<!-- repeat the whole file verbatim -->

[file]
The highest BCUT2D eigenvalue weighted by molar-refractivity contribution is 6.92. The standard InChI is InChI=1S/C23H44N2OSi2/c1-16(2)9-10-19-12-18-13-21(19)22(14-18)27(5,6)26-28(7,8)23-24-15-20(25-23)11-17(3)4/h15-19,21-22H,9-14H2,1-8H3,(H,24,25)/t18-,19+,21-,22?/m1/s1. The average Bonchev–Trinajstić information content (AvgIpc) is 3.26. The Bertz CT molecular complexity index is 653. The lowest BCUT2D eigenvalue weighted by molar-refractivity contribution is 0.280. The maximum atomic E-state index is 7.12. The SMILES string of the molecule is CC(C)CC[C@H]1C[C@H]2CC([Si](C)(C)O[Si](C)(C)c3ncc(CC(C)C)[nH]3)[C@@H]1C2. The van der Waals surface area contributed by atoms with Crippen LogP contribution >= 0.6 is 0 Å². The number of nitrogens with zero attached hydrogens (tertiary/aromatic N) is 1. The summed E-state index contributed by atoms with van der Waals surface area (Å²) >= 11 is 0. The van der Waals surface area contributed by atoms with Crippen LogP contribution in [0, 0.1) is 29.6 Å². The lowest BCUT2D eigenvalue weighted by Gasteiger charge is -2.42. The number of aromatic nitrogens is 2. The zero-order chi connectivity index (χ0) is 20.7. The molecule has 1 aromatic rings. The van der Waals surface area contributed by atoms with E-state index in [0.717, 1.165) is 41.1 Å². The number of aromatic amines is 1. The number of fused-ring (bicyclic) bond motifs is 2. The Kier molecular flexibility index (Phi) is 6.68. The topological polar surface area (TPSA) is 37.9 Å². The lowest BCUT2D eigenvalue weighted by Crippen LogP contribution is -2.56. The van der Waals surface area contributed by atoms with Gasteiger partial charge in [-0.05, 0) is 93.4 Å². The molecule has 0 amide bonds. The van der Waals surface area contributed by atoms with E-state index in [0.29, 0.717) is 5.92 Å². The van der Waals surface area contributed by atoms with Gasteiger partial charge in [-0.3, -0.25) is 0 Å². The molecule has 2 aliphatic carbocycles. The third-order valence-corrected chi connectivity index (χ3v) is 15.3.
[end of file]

The highest BCUT2D eigenvalue weighted by molar-refractivity contribution is 6.92. The standard InChI is InChI=1S/C23H44N2OSi2/c1-16(2)9-10-19-12-18-13-21(19)22(14-18)27(5,6)26-28(7,8)23-24-15-20(25-23)11-17(3)4/h15-19,21-22H,9-14H2,1-8H3,(H,24,25)/t18-,19+,21-,22?/m1/s1. The average Bonchev–Trinajstić information content (AvgIpc) is 3.26. The Bertz CT molecular complexity index is 653. The lowest BCUT2D eigenvalue weighted by molar-refractivity contribution is 0.280. The maximum atomic E-state index is 7.12. The SMILES string of the molecule is CC(C)CC[C@H]1C[C@H]2CC([Si](C)(C)O[Si](C)(C)c3ncc(CC(C)C)[nH]3)[C@@H]1C2. The van der Waals surface area contributed by atoms with Crippen LogP contribution >= 0.6 is 0 Å². The number of nitrogens with zero attached hydrogens (tertiary/aromatic N) is 1. The summed E-state index contributed by atoms with van der Waals surface area (Å²) >= 11 is 0. The van der Waals surface area contributed by atoms with Crippen LogP contribution in [0, 0.1) is 29.6 Å². The lowest BCUT2D eigenvalue weighted by Gasteiger charge is -2.42. The number of aromatic nitrogens is 2. The zero-order chi connectivity index (χ0) is 20.7. The molecule has 1 aromatic rings. The van der Waals surface area contributed by atoms with E-state index in [0.717, 1.165) is 41.1 Å². The number of aromatic amines is 1. The number of fused-ring (bicyclic) bond motifs is 2. The Kier molecular flexibility index (Phi) is 6.68. The topological polar surface area (TPSA) is 37.9 Å². The lowest BCUT2D eigenvalue weighted by Crippen LogP contribution is -2.56. The van der Waals surface area contributed by atoms with Gasteiger partial charge in [-0.05, 0) is 93.4 Å². The molecule has 0 amide bonds. The van der Waals surface area contributed by atoms with E-state index in [0.29, 0.717) is 5.92 Å². The van der Waals surface area contributed by atoms with Gasteiger partial charge in [-0.3, -0.25) is 0 Å². The molecule has 2 aliphatic carbocycles. The third-order valence-corrected chi connectivity index (χ3v) is 15.3.